You don’t have to be a tennis pro—or even play tennis—to develop this condition. This painful condition is commonly known as “Tennis Elbow,” because the repeated swinging motions in tennis (or any similar racquet sport) put great stress on arm muscles and tendons.
You might be living with Tennis Elbow if…
- You have consistent pain in the lateral part of the forearm, just below the elbow or the wrist.
- You experience weakness in the forearm or elbow areas.
The pain and weakness associated with Tennis Elbow is usually caused by strain on the extensor tendons. Strain is due to overuse of the tendons in that area.
Sometimes the problem goes deeper than inflammation. Tennis Elbow can also be caused by the compression of a nerve in the forearm.
Getting a diagnosis, then, is important for treatment. Rest and ice will not decompress a compressed nerve; only a specialist can properly determine the problem and, in turn, the best plan of treatment.
If your specialist at Hand Surgery Specialists of Texas determines that the pain is stemming from inflammation and overuse of the extensor tendons, there are a few remedies he or she might suggest:
- Rest: ceasing the repetitive motion that is putting strain on the lateral forearm tendons. At the very least, lessening the intensity or frequency of the movement will be recommended.
- Physical therapy sessions.
- Wearing an elbow brace.
- Extracorporeal shock wave therapy: sending sound waves to the elbow to create a “microtrauma” that promotes the body’s natural healing process.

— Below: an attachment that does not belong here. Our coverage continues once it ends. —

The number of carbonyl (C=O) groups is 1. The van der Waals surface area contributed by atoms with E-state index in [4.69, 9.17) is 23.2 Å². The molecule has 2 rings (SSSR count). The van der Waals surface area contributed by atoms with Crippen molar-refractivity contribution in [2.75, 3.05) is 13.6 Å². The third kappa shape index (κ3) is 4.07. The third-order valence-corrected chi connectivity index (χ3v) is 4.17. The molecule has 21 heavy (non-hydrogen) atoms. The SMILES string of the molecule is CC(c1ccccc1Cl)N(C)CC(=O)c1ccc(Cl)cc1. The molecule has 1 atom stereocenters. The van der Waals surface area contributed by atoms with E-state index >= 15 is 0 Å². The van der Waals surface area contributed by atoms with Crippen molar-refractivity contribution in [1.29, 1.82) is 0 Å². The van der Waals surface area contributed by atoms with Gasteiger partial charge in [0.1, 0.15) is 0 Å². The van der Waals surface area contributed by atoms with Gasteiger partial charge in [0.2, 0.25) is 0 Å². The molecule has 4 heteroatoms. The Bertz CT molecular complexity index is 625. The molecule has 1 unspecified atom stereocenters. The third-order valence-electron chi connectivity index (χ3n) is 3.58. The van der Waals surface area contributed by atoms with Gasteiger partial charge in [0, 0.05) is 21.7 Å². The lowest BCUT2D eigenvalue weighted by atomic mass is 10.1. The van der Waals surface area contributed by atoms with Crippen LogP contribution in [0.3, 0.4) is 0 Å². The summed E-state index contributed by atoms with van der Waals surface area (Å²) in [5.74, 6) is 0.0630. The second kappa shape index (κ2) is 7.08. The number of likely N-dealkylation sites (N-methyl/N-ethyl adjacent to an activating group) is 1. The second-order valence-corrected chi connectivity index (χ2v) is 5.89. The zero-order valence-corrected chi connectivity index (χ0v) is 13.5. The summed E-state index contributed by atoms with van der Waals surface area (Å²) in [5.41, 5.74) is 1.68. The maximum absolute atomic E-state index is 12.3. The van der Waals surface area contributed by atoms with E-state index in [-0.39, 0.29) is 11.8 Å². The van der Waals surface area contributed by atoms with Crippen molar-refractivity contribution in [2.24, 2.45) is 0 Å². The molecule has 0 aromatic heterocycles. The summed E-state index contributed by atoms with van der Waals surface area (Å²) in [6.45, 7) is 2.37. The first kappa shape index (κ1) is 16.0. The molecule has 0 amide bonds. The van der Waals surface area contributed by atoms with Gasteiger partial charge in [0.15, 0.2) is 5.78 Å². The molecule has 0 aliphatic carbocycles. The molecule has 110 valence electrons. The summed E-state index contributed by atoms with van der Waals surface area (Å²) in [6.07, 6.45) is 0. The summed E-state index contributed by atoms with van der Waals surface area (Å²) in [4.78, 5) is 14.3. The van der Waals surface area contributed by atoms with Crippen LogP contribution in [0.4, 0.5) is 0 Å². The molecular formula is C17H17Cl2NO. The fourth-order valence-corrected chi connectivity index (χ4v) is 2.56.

- NSAIDs (Non-Steroidal Anti-Inflammatory Drugs) like ibuprofen or aspirin.
- Steroid injections (performed by a hand specialist)
If the problem is due to the compression of a nerve in the forearm, there are a couple of different treatment options that a hand surgeon at Hand Surgery Specialists of Texas in Houston will recommend, as hand surgery would be required.
Treatment Options for Tennis Elbow
Traditional arm surgery in which the orthopedic specialist makes an incision over the elbow. Open arm surgery takes only a few minutes and it involves the release of the tight forearm fascia (white tissue enveloping the muscle), which is usually contributing to some of the pain. Sometimes there are additional small tears in some of the tendon insertions, and debridement can be done.
A minimally invasive procedure using small incisions. This is an endoscopic no stitch technique, outpatient procedure that requires smaller incisions, which means a quicker recovery time.
PRP or stem cell injection:
Some doctors will inject PRP or stem cells in the area, to promote healing. While that option usually does not cause harm, the long-term benefits of doing so has yet to be established, and currently ongoing research is taking place.
If pain from tennis elbow is holding you back, the hand and wrist surgeons and specialists at Hand Surgery Specialists of Texas will get you back to doing the things you love to do, pain-free. The hand and wrist doctors at Hand Surgery Specialists of Texas are experienced, knowledgeable professionals, there to diagnose and treat your hand and wrist problems.